4th Sunday: Hessarghatta kere, 260317

Email to the bngbirds egroup:

Hi everyone,

I am afraid the 4th Sunday outings are not popular! Last month, apart from my group,

(at the Mandatory Chai Stop,or MCS)

there were three people, and today, at Hessarghatta,just two people joined the group who had come from south and central Bangalore. But these two people were Prasad and Shyamal, and we
thoroughly enjoyed their company, as we all walked on the bund of the lake, and then back along the edge of the lake bed to the Durgamba temple and so back to the parking area. We were nine in all…in alphabetical order, Aravind, Guhan, Harshith,Neeti (visiting from Bikaner), Padma, Ramaswamy, Seema, Shyamal, Vidhya, and myself.

Vidhya, Harshith, Padma, Guhan, Aravind, Seema, Nidhi, Ramaswamy, Prasad, Shyamal

A beautiful sunrise greeted us as we climbed up the steps to the temple.


We began with the felicitious sighting of several Hume’s Whitethroats on one of Acacia trees,


and a couple of Oriental White-eyes on another. The white gave way to other colours, as we spotted Parakeets,




Flowerpeckers, Blyth’s Reed and Booted Warblers,Bulbuls,

White-browed Bulbul

and other woodland birds as we walked.

Shyamal shared some of his knowledge with us.


He told us how the Hume’s Whitethroat is more likely to be found in Bangalore. I learnt, today, that Indian Robins often nest in the crevices of walls, and we watched one couple building their home in this fashion.

Indian Robin female with nesting material

Coming out of the nesting crevice

Bulbuls, Orioles, the jet black of the Jungle (er, sorry, Large-billed) Crow…we certainly did not lack for colour as we walked on.

Nor were birds the only beings of interest. The beauty of several flowers and seed pods


Aristolochia seed pods

Aristolochia seeds

Ramphal(Annona reticulate)


Solanacae sp.


Holoptelea integrifolia, Indian Elm

Neem flowers

along the path had Shyamal explaining to us, for example, that the Ceylon Caper flowers


changed their colour after pollination. Seema and I tried the taste of some berries we found on a thorny bush (yes, we are both alive!), which a botanist friend, S Kassim, later identified for me as the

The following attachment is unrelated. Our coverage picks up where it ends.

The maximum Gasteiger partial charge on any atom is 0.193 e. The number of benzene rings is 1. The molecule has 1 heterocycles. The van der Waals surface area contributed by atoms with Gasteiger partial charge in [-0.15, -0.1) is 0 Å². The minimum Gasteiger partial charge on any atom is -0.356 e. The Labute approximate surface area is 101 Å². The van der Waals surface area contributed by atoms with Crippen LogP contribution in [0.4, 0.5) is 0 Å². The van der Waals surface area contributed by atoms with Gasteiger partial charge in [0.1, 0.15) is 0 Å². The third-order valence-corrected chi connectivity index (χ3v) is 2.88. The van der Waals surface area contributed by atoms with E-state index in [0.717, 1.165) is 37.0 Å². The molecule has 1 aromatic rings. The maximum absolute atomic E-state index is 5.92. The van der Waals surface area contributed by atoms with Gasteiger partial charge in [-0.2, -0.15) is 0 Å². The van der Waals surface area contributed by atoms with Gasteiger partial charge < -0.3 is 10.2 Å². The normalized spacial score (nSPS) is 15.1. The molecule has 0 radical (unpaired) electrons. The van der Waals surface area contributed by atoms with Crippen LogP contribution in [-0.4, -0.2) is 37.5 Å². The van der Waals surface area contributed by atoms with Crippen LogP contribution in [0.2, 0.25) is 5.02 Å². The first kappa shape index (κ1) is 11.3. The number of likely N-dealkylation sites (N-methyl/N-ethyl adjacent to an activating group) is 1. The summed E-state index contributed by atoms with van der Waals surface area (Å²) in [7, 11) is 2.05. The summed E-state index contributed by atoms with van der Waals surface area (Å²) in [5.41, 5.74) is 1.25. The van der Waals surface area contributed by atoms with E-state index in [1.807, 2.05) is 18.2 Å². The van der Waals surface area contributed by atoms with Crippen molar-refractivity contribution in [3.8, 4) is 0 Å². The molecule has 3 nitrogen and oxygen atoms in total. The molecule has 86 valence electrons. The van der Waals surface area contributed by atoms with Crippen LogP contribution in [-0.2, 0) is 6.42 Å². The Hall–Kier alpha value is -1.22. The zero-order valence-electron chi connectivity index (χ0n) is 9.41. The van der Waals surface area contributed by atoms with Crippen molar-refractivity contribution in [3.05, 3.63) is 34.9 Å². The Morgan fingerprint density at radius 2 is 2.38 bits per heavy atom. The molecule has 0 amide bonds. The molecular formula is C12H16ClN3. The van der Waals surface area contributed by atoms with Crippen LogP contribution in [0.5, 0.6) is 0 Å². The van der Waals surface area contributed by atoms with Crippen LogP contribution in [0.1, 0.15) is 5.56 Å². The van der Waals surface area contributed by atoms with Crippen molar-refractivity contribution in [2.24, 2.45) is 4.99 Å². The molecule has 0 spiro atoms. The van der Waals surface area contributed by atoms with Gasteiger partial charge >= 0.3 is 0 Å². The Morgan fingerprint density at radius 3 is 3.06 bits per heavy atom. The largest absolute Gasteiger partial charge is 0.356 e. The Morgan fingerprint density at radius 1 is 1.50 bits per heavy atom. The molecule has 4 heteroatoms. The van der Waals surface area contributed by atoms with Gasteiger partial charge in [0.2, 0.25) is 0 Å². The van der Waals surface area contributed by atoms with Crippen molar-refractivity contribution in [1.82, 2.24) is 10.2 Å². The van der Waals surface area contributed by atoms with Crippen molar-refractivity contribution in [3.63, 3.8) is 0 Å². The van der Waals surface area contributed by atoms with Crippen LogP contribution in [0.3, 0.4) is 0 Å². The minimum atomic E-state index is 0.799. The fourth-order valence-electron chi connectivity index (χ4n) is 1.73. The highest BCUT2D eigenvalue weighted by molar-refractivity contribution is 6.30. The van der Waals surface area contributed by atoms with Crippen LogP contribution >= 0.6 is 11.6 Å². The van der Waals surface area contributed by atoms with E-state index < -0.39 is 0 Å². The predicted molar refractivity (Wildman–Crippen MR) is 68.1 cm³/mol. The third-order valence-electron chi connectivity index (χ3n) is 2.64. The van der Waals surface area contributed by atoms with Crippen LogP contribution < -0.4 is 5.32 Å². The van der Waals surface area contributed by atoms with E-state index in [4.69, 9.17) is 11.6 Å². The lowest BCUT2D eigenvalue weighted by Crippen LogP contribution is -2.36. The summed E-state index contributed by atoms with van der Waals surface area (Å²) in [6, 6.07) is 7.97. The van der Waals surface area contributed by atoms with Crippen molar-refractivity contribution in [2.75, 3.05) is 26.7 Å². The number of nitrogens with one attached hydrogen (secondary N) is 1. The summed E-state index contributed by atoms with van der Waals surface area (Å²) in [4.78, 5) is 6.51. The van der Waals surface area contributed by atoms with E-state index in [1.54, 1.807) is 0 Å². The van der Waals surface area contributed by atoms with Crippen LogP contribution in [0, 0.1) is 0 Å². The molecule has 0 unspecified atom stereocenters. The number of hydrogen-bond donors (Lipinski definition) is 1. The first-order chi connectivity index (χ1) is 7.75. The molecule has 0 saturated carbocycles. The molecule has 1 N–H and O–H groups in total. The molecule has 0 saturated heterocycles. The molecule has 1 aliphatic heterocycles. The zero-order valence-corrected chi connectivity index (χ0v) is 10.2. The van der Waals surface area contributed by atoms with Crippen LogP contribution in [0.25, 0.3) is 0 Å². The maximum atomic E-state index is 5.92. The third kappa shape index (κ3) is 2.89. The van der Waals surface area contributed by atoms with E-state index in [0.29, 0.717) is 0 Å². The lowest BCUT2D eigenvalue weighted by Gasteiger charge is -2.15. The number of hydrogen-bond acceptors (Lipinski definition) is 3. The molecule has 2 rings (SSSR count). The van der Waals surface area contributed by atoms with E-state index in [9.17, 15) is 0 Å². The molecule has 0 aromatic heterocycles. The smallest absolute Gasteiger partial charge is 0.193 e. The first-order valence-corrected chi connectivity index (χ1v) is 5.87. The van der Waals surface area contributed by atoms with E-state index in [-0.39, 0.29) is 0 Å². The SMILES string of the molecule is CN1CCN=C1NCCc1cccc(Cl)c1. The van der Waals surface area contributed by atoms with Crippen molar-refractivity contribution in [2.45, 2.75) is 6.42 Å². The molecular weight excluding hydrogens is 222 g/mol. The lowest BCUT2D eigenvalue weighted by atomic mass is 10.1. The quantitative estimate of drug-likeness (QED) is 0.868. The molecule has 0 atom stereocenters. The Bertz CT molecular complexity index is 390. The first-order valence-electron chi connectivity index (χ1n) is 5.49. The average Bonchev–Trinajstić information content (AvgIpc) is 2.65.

Needle Bush, Azima tetracantha. It’s a medicinal plant, but it’s not the berries which are used that way.

Needle Bush berries with seeds

There was a magnificient Rain Tree on the path


which was in full bloom,


as well as marsh plants like this Marsh Glory:


We admired some of the milkweed, where seeds hung by shiny,silken threads from the seed pods. Shyamal showed us how the winged shape of several seed pods themselves allowed for dispersal by wind.



The appearance of Ashy-crowned Skylarks, Paddyfield Pipits, an Indian Roller, several Drongos, and some perky little Silverbills


as we walked back towards the temple, kept us interested, and at the base of the temple, several butterflies– Plain Tigers,


Striped Tigers


Common and Crimson Rose, many Blues…had us watching, and clicking our cameras too.

Xanthodes moth caterpillar

Mr. Yashwanth, who is doing research on insects under the guidance of Subbu, came up and met me and helped me with the id of the beautiful Salt-and-Pepper-Moth (Utetheisa lotrix, how am I going to remember that?).


He advised us that the raptors would come in a while to sit on
the lake bed…but we were already feeing the warmth of the sun.The very early start and the need to walk far into the centre of the lake bed to see raptors (not to mention the fact that apart from Black and Brahminy Kites, we only saw two un-id raptors) resulted in our deciding to return.

We climbed back up to the bund of the lake, and there, shared some delicious snacks…such a lot of it that it made a solid breakfast for all of us!

Aravind baked this delicious, moist cake

Vidhya celebrated her star birthday with kEsari bAth and stuffed sandwiches.

All that is the good part of the morning…but I cannot refrain from mentioning the other side, too. There were SUVs,


sedans,two-wheelers, a glider-flying group,a drone-flying group


all on the lake bed, which seems to be a very popular location now. People walking on the lake bed cannot be as bad a problem as cars driving all over it…but there seems to be no restriction on vehicle movement.

The expansion of the Durgamba temple


also means a stall selling agarbathies, oil packets, and other snacks, resulting in a lot of plastic litter.


It seems to be an accepted practice with any temple on the bund of a lake to throw all the litter down the embankment; I’ve found the same thing at Hennagara kere, too. Does a god or goddess not venture beyond the railings of the temple He or She resides in? Certainly, devotees seem to think so.

Since the kumbhabhishekam and the traditional re-opening of the temple after the renovation has not yet been done, the idols of every god had their faces covered up…


I felt that not even our gods and goddesses want to look upon what we have done to Hessarghatta kere!

Oh well, one takes the bad with the good, and on the whole, it was a very enjoyable morning. It’s my usual grouse that The Experts never join us for the 3rd and 4th Sunday outings, and it was a pleasant change to have India’s biggest contributor for natural history to Wikipaedia, joining us!

The eBird list for today, put up by Harshith, is


My photographs are on my FB album


Cheers, Deepa.



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